I knew a chap once of whom it was said "He spends so much time cleaning up, he never has time to make a mess". I'm still looking for the happy medium between the two extremes - I'll let you know if ever I find it.

George B.

larry phelan 107/06/2020 12:14:29
726 forum posts
14 photos

An old turner I knew always maintained that if you have time to clean up your workshop, then you are not busy.

When I asked him how he managed to find anything, he said that it was simply a matter of remembering where he last dropped it Sounds like a very logical approach !

Every so often I have a major clean-up, mostly after I have mis-laid so many tools that I am unable to carry on, then it,s like a reunion of old friends, never know what might turn up.cheeky

Dave Smith 1407/06/2020 13:40:05
105 forum posts
13 photos

All modern cleaners have some form of filter between the dust collection and the motor. It is not just swarf that would kill the motor, the dust would as well. I use a Henry that was a cast off from my son. I do not use bags just let it accumulate in the drum and empty it when it starts to get ful, it saves a fortune!. You alsoget better suction not using the bag because the motor does not have to overcome the additional pressure loss.

Dave

Pete Rimmer07/06/2020 17:00:43
720 forum posts
49 photos
Posted by larry phelan 1 on 07/06/2020 12:14:29:

An old turner I knew always maintained that if you have time to clean up your workshop, then you are not busy.

I hear this a lot (usually online). I always refer to my friend's (very busy) engineering/light fabrication shop which is always, always spotless. They cut something on the guillotine - the scrap bits go straight in the bin right at hand. They use the grinder - they sweep up right away. Every punch press has a bin under or next to it. Every single last tool has it's place and its always there.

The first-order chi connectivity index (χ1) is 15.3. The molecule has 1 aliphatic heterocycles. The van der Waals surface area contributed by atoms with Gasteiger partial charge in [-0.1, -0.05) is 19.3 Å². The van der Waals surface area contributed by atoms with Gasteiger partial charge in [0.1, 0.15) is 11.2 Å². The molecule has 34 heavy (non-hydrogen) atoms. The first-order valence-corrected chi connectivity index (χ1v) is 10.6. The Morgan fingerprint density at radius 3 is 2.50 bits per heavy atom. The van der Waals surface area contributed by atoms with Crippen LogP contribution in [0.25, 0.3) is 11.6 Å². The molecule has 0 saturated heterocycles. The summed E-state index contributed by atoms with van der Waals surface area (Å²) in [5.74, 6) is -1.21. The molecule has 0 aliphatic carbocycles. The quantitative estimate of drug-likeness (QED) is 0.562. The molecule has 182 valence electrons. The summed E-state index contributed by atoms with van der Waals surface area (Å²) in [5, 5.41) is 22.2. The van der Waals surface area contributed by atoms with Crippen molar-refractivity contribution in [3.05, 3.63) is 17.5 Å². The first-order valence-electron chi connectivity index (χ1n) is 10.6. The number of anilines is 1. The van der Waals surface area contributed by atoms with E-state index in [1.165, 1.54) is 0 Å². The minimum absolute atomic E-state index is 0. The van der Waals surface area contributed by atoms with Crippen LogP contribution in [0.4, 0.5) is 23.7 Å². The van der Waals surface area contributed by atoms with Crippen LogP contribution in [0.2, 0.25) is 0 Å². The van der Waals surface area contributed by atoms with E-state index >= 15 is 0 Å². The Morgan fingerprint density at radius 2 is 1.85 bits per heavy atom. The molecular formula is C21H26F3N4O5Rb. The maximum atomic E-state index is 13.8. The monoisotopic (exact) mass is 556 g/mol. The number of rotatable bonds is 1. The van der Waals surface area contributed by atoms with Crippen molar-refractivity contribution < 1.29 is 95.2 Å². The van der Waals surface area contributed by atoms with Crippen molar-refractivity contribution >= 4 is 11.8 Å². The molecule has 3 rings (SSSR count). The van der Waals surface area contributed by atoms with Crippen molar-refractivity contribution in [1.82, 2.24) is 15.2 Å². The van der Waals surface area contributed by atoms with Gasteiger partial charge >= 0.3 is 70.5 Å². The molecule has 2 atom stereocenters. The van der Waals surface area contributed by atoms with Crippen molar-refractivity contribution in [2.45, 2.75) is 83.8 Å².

Once you have it instilled in the workforce as a culture it's easy to maintain because they tidy up automatically and the productivity goes right up because there's no reason to ever have to stop work to clean up or look for a something.

Howard Lewis07/06/2020 18:50:26
3288 forum posts
2 photos

Impossible to have a completely clean shop, despite using pastry or paint brushes to clean the machines, magnetic swarf pick up tools, dust pan, brush and handheld vacuum cleaner!

At regular intervals, there has to be a "Mucking of Geordie's byre" when various items are removed form the floor to allow the plastic mats to be taken up and the actual floor swept to remove as much swarf and dirt as possible.

And I clean the machines during or certainly at the end of every machining session!

No swarf equals no work done. (Remember Mrs Beaton's advice on making an omelette )

Howard

Samsaranda07/06/2020 19:07:39
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934 forum posts
5 photos

I like to keep my workshop reasonably clean and tidy but get so frustrated with my vacuum, it is a Karcher industrial cleaner, the problem is blockages in the hose. It has very strong suction but the design of the hose appears to be sadly lacking, the hose is corrugated plastic but the end fittings have a solid shoulder and reduction of diameter, consequently sawdust ,swarf etc builds up against the shoulder and then blocks the hose. Surely it is not impossible to design an end fitting that gives a constant diameter matching the internal dimension of the hose thereby ensuring free passage of the debris without building up on a shoulder and clogging. Dave W